2 months ago
Rebecca, I really like tarragon vinegar for salad dressing.  Mint too, which we also serve on lamb.  I use fresh leaves and blitz in the blender then refrigerate after.

My preferred salad dressing for 1-2 people:

1 tsp herb vinegar
1T heavy cream
A very small garlic clove, crushed (optional;  my kids find it too strong)
pinch of salt

Stir and taste;  too creamy:  add a tiny drop more vinegar.  Too tart:  it won't taste so tart after dressing a salad, but can add a little more cream.
3 months ago
If it's flexible and somewhat long, you can probably weave with it.  Might as well just try some stuff out.  I made a couple ribbed baskets (search for images if unsure what they look like) with some sycamore maple shoots as the ribs, and dried yucca leaves for the weavers.  Both I just collected from my small suburban garden--the yucca leaves just shed off the plant and I collected the least dusty ones from the ground underneath (and split them into narrower lengths to make weaving easier).  I use them both as harvest baskets, and it doesn't matter how long they hold up because I can make another just as quickly and easily.

I have also woven with willow but it's more of a plan-ahead project.  I'm sure you, like me, have a lot of flexible plant material that could be woven with right now.  Vines, suckers from trees/shrubs, daffodil leaves, rushes or sedges, lots of things.  Try bending the material and if it doesn't snap, cut a handful and make a little basket with it.  Take 20 minutes over it.  It's fun!


Not the best basketry photo, but here's one of my yucca baskets in use last spring.
Edited:  found the better photo!
3 months ago
Hi Debbie, you could weave some willow wands in situ to make them into wicker chairs--it's not too hard to do;  other trees/shrubs with long flexible branches could work too.  Or use some heavy canvas material and sew a new seat and back--it could be as simple as a long piece of material with opposite edges sewn together into a rectangular tube, then slotted onto the frame.  I'm sure there are lots of other ways to make them useable again.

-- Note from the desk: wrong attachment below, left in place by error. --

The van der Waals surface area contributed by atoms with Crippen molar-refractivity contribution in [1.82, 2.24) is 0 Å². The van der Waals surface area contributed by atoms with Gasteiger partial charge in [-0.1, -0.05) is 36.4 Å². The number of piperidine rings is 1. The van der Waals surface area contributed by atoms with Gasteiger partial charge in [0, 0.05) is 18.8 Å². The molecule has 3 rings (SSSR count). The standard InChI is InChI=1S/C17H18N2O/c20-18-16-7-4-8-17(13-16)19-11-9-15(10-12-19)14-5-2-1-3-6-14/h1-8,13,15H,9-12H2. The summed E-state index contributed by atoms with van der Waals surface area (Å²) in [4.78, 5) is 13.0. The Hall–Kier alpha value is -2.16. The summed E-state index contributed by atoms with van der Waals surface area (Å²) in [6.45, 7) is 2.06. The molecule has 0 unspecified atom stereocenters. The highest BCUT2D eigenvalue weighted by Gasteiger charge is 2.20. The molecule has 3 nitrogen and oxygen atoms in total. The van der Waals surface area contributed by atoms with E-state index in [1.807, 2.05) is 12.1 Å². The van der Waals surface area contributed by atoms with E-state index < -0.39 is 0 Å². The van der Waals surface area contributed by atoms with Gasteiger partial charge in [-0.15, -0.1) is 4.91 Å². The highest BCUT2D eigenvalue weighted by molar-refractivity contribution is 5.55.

3 months ago
Here's one I appliqued and quilted by hand (I sewed the large blocks together by machine, but everything else was by hand).  The applique was fairly quick considering, but the quilting took me ages.  I actually prefer to hand quilt instead of machine quilt because it is precise and neat.  I have machine quilted on my regular sewing machine, and I always seem to end up with tucks and puckers, and it's hard work heaving the quilt in and out of the machine to get all the stitches in;  last time I machine quilted, it took several hours and I spread it over two days.  Last time I hand quilted (a scrappy log cabin quilt, not pictured), it took me several months.  I didn't quilt daily, or sometimes even weekly;  I even made larger spaces in between the quilting lines compared to the appliqued quilt--but it was still a long time before it was ready for my bed.  

I do not use a frame or hoop.  I baste the quilt layers together first, mark my quilting lines with chalk, then just hold it on my lap to quilt.  I use a short quilting needle and short lengths of thread, plus a thimble;  these make it easier on my hand and arm.



For me, hand quilting is worth the time and effort it takes to get a superior result.  It is not worth it for many people and that is absolutely fine.  
4 months ago